Jim teaches safe handling, evaluation and rehabilitation of Dangerous Dogs and the Investigation of Fatal and Serious Dog Attacks to police, animal control agencies, and others across the US, Canada, Italy, the UK, Poland and Australia. 

    Jim authored two chapters in the textbook “Dog Bites: A Multidisciplinary Approach”, published by 5M Publishing in 2017. He contributed to “Humane Animal Control: Effective Enforcement, Shelter Management, Local Government Support and Community Engagement” published by Best Friends Animal Society. Jim is currently finishing up his PhD through the College of Veterinary Medicine and Graduate School at the University of Florida.

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  • In this episode I chat with Kim Brophey about why we should view our dog’s behavior through more than one lens; all things ethology and aggression; why the breed of a dog matters; and the topic of predatory aggression of which Kim and I have a little debate of what to really call "it."

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    Kim Brophey is an applied ethologist and professional Family Dog Mediator™ working to solve problems between people and dogs with modern science. A locally and nationally awarded and certified dog behavior consultant, Kim is breaking the mold in the pet dog industry in order to facilitate a long overdue paradigm shift in our relationships with our dogs.

    Through her groundbreaking trademarked Dog L.E.G.S.® system of canine science and the official Dog L.E.G.S.® Guide book -Meet Your Dog, her revolutionary Canine Genetic Heritage Testing Software and app-The Dog Key™[KB1] , National Dog L.E.G.S. Association for businesses and organizations (endorsed by the late Raymond Coppinger), and her daily service to families and community in Dog City, USA™ at her Asheville, NC, practice – The Dog Door Behavior Center (locally awarded Best of WNC the past 6 years), Kim Brophey is redefining how we perceive and treat our canine companions.

    Kim is a Certified Dog Behavior Consultant (CDBC), a Certified Professional Dog Trainer (CPDT-KA) through the Certification Council for Professional Dog Trainers, an awarded member of the Association of Professional Dog Trainers, member of the International Society for Applied Ethology, former board member of the International Association of Animal Behavior Consultants, and board member of The Asheville Humane Society.

    The Dog Door

  • In this show I get to chat with Dr. Chris Pachel about how the pandemic is affecting our dog’s behavior; using behavior meds in aggression cases; how some non-behavior meds and medical issues can contribute to aggressive behavior; and how vets and trainers can collaborate best to help our dogs.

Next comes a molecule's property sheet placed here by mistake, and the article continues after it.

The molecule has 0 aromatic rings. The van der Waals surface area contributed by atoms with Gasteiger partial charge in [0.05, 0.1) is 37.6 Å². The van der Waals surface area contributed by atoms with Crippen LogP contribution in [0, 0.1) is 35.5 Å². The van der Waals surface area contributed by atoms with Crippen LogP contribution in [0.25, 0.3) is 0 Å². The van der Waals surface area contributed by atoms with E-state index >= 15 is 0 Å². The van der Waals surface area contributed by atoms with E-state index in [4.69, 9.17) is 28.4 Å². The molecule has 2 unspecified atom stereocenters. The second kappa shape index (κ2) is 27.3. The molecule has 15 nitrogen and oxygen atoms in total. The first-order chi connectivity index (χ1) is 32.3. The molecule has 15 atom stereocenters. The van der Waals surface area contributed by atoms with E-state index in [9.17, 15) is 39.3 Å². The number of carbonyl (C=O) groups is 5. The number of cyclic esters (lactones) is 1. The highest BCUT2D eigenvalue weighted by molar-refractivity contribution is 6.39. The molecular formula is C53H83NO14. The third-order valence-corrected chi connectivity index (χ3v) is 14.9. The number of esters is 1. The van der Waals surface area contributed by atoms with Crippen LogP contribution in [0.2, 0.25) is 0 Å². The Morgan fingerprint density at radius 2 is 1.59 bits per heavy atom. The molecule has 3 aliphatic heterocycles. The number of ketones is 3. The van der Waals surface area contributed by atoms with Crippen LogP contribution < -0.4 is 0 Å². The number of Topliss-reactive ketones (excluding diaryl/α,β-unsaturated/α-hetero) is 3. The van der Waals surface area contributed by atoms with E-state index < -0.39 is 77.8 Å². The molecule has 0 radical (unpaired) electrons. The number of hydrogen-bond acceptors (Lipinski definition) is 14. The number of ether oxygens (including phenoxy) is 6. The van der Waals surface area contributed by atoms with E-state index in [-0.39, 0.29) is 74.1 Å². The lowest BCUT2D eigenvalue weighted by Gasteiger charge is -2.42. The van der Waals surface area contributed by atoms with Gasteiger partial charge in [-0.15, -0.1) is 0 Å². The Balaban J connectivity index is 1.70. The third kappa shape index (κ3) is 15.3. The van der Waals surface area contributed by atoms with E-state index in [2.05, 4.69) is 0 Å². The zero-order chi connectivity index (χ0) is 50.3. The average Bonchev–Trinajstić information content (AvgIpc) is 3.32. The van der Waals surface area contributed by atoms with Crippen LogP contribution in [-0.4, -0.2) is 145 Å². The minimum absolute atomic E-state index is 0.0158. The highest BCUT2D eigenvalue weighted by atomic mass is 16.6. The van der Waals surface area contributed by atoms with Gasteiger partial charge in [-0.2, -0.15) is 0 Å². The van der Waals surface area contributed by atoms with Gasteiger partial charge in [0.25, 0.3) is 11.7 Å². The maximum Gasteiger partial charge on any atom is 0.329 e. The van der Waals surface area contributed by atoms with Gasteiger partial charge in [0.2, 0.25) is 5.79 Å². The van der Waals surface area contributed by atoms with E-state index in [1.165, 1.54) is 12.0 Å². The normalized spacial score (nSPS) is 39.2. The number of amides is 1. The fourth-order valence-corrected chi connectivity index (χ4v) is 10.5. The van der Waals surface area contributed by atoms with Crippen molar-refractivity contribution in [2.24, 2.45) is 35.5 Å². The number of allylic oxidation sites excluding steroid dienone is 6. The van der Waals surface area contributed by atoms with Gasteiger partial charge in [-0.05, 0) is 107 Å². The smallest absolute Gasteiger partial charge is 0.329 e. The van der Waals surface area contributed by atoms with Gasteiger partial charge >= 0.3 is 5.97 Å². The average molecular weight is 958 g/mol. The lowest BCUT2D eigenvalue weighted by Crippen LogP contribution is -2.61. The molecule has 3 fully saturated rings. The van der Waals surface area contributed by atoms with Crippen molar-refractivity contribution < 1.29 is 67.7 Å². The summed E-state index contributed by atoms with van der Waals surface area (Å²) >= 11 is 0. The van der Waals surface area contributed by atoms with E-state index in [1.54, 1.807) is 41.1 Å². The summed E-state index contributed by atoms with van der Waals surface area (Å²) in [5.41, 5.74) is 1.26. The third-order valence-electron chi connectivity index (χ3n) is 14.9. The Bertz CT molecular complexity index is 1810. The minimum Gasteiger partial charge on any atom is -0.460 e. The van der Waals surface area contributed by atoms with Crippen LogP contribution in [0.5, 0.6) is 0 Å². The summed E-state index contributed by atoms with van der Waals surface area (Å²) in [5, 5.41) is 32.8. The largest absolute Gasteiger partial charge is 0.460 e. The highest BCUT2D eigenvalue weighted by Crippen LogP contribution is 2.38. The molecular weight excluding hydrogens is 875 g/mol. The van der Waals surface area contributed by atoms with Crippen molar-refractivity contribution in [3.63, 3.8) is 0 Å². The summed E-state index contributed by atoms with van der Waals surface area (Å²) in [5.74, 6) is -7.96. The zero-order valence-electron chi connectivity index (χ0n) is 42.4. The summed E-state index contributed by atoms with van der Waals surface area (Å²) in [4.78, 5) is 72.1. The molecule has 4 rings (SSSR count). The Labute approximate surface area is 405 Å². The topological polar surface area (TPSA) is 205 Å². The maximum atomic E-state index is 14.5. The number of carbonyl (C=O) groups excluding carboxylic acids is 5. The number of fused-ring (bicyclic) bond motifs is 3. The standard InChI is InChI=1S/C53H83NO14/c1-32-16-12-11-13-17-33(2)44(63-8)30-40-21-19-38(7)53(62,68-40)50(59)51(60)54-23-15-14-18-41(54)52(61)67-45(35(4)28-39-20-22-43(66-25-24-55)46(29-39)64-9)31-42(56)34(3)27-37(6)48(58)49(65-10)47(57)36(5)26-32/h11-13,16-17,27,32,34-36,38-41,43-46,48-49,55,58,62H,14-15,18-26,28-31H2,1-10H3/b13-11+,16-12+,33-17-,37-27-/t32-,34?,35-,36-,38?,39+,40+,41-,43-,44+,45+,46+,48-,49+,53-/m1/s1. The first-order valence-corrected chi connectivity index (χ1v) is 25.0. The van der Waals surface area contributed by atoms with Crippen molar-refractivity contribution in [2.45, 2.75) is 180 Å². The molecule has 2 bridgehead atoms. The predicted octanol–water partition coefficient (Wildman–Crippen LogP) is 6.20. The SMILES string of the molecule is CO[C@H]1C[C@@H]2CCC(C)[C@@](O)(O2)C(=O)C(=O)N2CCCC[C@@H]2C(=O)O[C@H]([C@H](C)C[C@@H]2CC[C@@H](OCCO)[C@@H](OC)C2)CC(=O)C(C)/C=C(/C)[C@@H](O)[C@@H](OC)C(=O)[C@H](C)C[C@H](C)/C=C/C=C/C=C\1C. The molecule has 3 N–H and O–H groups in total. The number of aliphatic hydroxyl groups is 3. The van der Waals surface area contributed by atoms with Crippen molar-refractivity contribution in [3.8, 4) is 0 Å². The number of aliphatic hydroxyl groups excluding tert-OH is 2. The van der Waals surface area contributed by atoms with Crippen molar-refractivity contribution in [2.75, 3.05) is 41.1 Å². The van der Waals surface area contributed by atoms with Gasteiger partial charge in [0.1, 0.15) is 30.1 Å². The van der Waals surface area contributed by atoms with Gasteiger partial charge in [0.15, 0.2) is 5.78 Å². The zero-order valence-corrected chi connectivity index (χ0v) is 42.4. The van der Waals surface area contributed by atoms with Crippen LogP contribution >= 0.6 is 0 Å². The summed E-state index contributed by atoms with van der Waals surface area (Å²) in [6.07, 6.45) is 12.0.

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    Aggression In Dogs Conference 

    Dr. Pachel received his veterinary degree from the University of MN in 2002 and worked as a general practitioner for two years in the Minneapolis-St. Paul area prior to the start of his behavior residency program. He operated a house-call behavior practice in the Minneapolis-St. Paul area until 2010 and became board certified by the American College of Veterinary Behaviorists in 2010. He spent 3.5 years of his residency period under the mentorship of Jacqui Neilson, DVM, DACVB at the Animal Behavior Clinic in Portland, OR before purchasing the practice from her in 2011.

    As the owner and primary clinician for the Animal Behavior Clinic, he brings an approach to behavioral therapy which combines learning theory, medical training, and experience along with compassion and effective communication to create a balanced treatment plan that is tailored to the individual patient’s needs. Dr. Pachel’s methodology emphasizes the importance of the human animal bond and the role that companion animals play in the lives of their families.

    Outside of direct patient care, Dr. Pachel lectures regularly throughout the US and Canada, and has taught undergraduate and professional courses in veterinary behavior at the University of MN and at the Virginia Maryland Regional College of Veterinary Medicine. He has published research on feline water consumption preferences, wrote a book chapter on Intercat Aggression for the May 2014 issue of Veterinary Clinics of North America: Small Animal Practice, and is co-author of a book chapter on Pet Selection for Animal Assisted Therapy.

    In his spare time away from the office, Dr. Pachel enjoys distance running, strength training, yoga, and weekend RV excursions. He is a supporter of beer festivals, wineries, and the Portland food scene, and is always looking for new recommendations for places to visit. He shares his home with his partner of 16 years (who happens to be a veterinarian as well) and a Bull / Rat Terrier cross named Corneliuz.

    Dr. Pachel

  • Katenna and I chat about dog to cat directed aggression, the differences between training cats and dogs, the proper use of muzzles, and the revolution of online behavior consulting.

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    Aggression in Dogs Conference 

    Animal Behavior is not a new field for Katenna nor a hobby turned into a career - it's all she's ever done. While earning a Bachelor degree in biology, she became a shelter volunteer in 1998, then went on to earn a Master's in Psychology, with a focus on animal behavior, from Brown University.

    ​Katenna is Rhode Island's only Associated Certified Applied Animal Behaviorist and Certified Cat Behavior Consultant, and is also a Certified Dog Behavior Consultant, Certified Pet Dog Trainer, and is Certified Fear Free. Katenna works with families and their cats and dogs in their homes, her office, or virtually. She also provides professional development locally, internationally, and online.

    Katenna lives with her husband, dog, cat, chickens, ducks and honeybees in Cumberland RI.